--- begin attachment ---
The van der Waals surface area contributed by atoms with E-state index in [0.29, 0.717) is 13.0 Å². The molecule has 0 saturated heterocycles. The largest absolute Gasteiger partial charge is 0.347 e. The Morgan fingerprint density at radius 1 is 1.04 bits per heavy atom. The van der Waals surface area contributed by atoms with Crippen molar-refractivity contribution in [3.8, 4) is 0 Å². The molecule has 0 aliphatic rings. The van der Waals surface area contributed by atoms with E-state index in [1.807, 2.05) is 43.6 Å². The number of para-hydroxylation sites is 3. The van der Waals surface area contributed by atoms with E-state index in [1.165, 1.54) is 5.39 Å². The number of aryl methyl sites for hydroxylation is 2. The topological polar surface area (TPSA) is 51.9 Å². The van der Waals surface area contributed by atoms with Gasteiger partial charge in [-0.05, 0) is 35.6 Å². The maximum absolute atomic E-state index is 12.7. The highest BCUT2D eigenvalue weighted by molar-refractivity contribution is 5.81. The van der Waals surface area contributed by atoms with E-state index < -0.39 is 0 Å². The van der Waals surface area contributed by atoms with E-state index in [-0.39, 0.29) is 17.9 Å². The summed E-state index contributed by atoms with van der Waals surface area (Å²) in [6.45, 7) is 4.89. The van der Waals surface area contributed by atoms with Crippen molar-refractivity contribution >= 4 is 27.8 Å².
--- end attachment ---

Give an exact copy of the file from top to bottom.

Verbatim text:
The van der Waals surface area contributed by atoms with E-state index in [0.29, 0.717) is 13.0 Å². The molecule has 0 saturated heterocycles. The largest absolute Gasteiger partial charge is 0.347 e. The Morgan fingerprint density at radius 1 is 1.04 bits per heavy atom. The van der Waals surface area contributed by atoms with Crippen molar-refractivity contribution in [3.8, 4) is 0 Å². The molecule has 0 aliphatic rings. The van der Waals surface area contributed by atoms with E-state index in [1.807, 2.05) is 43.6 Å². The number of para-hydroxylation sites is 3. The van der Waals surface area contributed by atoms with E-state index in [1.165, 1.54) is 5.39 Å². The number of aryl methyl sites for hydroxylation is 2. The topological polar surface area (TPSA) is 51.9 Å². The van der Waals surface area contributed by atoms with Gasteiger partial charge in [-0.05, 0) is 35.6 Å². The maximum absolute atomic E-state index is 12.7. The highest BCUT2D eigenvalue weighted by molar-refractivity contribution is 5.81. The van der Waals surface area contributed by atoms with E-state index < -0.39 is 0 Å². The van der Waals surface area contributed by atoms with E-state index in [-0.39, 0.29) is 17.9 Å². The summed E-state index contributed by atoms with van der Waals surface area (Å²) in [6.45, 7) is 4.89. The van der Waals surface area contributed by atoms with Crippen molar-refractivity contribution >= 4 is 27.8 Å².